Federal agencies are modernizing their processes and providing innovative solutions to better deliver mission outcomes to the American public. Recently, the US Department of Agriculture created a tool that uses public datasets to enable federal and state emergency response agencies to communicate vital security, safety, and public health information.
Government plays a critical role in helping citizens protect life and property in the event of an emergency. Agencies must get the right message to the right people with enough time for them to act. The government’s success depends on its ability to identify the right news outlets and provide them with relevant information to relay to citizens.
That is easier said than done. Hurricanes and tornadoes don’t limit their movement to specific media markets. Contaminated rivers impact watersheds, not just specific states or cities. Matching the information to the right geographic areas can be challenging.
It’s critical that during an emergency, messaging isn’t too broad or citizens and news outlets may begin to disregard the seriousness of the risk. If alerts don’t go to local outlets or the right areas, people are not provided with the information they need to protect themselves and their loved ones.
For example, in the event of a water contamination event, officials can select the waterway using GIS location filters and place an appropriate sized buffer to generate an email distribution list for all of the media outlets in the impacted area. Agencies can then quickly reach the right outlets to warn households and businesses about a boil advisory or the risks of fishing and swimming in certain bodies of water will know.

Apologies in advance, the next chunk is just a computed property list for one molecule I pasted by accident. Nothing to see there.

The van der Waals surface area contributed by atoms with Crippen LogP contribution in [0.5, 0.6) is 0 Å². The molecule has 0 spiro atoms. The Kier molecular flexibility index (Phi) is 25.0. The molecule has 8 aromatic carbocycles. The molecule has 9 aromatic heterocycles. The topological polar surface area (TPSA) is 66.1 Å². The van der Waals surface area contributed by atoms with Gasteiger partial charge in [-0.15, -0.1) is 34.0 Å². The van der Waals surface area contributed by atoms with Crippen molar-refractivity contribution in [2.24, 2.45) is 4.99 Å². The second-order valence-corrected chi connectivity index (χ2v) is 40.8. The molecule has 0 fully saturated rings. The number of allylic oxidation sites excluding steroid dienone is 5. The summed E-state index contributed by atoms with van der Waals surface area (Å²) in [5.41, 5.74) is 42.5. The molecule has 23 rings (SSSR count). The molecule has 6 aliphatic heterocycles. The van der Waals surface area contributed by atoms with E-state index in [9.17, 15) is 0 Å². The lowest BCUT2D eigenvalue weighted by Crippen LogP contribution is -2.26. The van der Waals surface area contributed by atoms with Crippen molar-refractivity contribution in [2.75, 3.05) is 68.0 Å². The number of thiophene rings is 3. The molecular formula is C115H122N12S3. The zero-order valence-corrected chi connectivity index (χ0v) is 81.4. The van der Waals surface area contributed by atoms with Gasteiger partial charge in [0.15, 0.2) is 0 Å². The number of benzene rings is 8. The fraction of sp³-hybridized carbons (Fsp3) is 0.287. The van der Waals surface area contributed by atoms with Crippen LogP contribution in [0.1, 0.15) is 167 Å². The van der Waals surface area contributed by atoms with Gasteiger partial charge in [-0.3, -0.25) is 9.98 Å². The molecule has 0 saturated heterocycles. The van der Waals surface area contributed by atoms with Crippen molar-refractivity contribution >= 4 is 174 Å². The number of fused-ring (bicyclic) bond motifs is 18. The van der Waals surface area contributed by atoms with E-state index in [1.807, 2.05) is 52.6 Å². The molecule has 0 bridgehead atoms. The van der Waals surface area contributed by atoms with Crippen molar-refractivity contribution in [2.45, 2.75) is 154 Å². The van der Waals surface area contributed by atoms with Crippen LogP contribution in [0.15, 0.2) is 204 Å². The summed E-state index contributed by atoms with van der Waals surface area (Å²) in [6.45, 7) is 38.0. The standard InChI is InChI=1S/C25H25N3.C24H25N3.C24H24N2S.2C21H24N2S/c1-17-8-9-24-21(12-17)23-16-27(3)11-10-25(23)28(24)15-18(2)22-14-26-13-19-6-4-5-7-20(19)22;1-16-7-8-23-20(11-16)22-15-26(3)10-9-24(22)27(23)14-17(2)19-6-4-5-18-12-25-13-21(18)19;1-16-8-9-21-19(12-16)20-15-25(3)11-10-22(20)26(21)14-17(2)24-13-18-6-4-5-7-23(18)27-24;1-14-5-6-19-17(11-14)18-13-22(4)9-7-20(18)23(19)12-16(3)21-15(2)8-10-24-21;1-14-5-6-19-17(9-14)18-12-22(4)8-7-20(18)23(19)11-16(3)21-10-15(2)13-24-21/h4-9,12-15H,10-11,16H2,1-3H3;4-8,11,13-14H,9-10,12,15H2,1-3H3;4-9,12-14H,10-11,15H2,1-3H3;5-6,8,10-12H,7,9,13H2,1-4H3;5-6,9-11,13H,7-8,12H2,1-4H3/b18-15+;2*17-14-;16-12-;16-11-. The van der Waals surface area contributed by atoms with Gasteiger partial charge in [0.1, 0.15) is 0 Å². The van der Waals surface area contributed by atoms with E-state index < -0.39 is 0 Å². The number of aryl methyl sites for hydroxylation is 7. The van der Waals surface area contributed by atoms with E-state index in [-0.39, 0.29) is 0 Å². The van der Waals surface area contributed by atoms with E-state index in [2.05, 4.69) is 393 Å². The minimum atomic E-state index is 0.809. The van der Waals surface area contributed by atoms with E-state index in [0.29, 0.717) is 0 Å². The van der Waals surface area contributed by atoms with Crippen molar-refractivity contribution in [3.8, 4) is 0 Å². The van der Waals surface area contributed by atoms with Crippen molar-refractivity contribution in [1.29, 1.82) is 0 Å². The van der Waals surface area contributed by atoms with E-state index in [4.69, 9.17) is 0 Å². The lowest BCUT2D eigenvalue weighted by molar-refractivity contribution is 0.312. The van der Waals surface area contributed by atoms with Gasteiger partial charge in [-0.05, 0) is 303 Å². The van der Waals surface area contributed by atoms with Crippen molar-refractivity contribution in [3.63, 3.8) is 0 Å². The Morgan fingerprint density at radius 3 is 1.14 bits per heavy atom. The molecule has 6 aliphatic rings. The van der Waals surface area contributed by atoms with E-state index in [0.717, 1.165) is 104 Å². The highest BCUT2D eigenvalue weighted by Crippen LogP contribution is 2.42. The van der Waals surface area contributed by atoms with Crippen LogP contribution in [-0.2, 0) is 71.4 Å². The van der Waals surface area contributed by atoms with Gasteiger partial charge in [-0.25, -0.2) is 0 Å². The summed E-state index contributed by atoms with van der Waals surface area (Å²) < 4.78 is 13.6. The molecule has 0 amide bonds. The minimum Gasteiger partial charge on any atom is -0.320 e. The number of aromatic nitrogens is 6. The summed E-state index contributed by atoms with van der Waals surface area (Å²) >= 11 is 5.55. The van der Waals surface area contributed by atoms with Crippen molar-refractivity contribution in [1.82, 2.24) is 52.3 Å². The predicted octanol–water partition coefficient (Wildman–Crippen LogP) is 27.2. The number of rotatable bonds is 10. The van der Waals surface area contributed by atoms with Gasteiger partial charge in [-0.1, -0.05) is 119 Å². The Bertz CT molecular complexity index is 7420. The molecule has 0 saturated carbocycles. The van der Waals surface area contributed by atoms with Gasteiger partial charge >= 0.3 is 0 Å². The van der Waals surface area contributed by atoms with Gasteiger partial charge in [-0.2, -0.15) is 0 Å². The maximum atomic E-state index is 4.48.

The tool is also incredibly useful for promoting public health messages. Agencies can import any public data set to set the geographic search parameters. For example, public health agencies can promote health tips following heat advisories issued by the National Weather Service. In the event of emerging infectious diseases, public agencies can target the geographic region where the disease is emerging or modeled to spread and distribute information to affected populations with tips to avoid contraction.
USDA has begun to partner with other agencies to provide the tool to help them meet their mission and alert the public. With more users the database of media-outlets just gets larger and more accurate, making sure critical information reaches every citizen no matter where they live or which media outlets provide them news.
If you are a state or federal agency that would like to learn more about how to access the tool please contact Dirk.Fillpot@oc.usda.gov.